Is a political rebirth for former U.S. Rep. Paul Broun underway, this time as a third-party candidate? Maybe, from what we can tell.
Weeks after his Republican primary loss in the Ninth Congressional District, the tea party darling has resurfaced, this time as the vice presidential nominee for the Constitution Party of Georgia.
Word’s getting out now that the party made the surprise decision at its state convention in McDonough on June 10, choosing to dither from Utah university administrator Scott Bradley, who was selected as the VP pick at the national party’s convention in April.
The group highlighted Broun’s Capitol Hill track record on taxes, the debt ceiling and abortion in its announcement. But just as pertinent is Broun’s name recognition throughout the state:
“We all like him a lot and he’s very well qualified,” said Garland Favorito, elections director for the Georgia Constitution Party, of Utah’s Bradley. “However, from the state of Georgia’s perspective we felt that Dr. Broun could bring us more votes in Georgia because he’s very well-known and he represents our platform.”
Georgia’s Constitution Party, you see, faces several major hurdles as it looks to build its presence in the state. Having a well-known figure on the ticket could help immensely.
Their first big hurdle: the party needs to secure a spot on the November ballot. A third party hasn’t done that since Pat Buchanan qualified for the Reform Party in 2000.
Under a recent federal ruling (which Georgia has appealed), they must collect 7,500 signatures in order to do so. That’s a tall order since that number is higher than the party’s list of members in Georgia, according to Favorito. But it’s significantly lower than the state’s previous requirements for third-party ballot access of tens of thousands of signatures.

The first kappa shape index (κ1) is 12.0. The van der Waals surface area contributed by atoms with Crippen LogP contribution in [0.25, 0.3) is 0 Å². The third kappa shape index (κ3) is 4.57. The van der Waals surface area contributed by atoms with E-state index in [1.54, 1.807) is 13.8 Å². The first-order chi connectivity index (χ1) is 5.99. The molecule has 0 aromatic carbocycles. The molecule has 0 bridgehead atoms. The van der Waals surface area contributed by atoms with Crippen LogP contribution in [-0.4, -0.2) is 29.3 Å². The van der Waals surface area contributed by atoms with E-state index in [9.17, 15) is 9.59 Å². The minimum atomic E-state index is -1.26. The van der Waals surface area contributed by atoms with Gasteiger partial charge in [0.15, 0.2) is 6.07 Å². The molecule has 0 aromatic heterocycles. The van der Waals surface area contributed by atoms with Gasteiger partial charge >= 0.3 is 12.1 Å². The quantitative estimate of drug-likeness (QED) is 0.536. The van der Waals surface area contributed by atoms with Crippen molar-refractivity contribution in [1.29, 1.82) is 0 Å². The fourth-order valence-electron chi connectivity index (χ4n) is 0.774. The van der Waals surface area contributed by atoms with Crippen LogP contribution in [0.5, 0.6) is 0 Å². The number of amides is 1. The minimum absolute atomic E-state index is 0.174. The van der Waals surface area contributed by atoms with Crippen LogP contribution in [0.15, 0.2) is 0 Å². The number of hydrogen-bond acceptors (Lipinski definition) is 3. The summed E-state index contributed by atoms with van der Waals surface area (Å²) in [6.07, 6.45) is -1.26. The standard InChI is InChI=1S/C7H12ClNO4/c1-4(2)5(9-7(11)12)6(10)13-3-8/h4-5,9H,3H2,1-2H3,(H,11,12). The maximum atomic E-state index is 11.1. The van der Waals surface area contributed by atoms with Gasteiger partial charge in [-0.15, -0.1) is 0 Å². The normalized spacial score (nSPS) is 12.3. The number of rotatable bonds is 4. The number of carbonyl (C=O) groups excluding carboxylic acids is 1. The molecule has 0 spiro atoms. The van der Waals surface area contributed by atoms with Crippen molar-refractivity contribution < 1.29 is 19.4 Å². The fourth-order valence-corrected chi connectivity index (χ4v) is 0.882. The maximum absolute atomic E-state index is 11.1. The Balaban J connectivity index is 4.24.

Their second big hurdle: Should they make it onto the ballot, the party wants to win 2 percent of the vote for president so that its candidates can qualify for statewide office in subsequent elections, as Georgia’s Libertarian Party is currently able to do. (The Democratic and Republican parties aren’t required to petition because they’re essentially grandfathered into the system.)
Favorito said Broun did not run or campaign for the position, nor did he attend the party’s convention:
“He knows us and we know him but he was totally unaware that we would do this.”
We’ve reached out to Broun to get his take on the nomination and to see if he’s accepted. We’ll update this post when we hear back.
Broun has laid low since his crushing loss in the Ninth District primary on May 24. The former congressman was looking to force two-term incumbent Doug Collins into a runoff, but he wasn’t able to kick ethics questions leftover from his time on Capitol Hill nor could he match Collins’ fundraising machine. He was ultimately able to muster only 22 percent of the vote, allowing Collins to easily cruise to victory with more than 61 percent of the vote.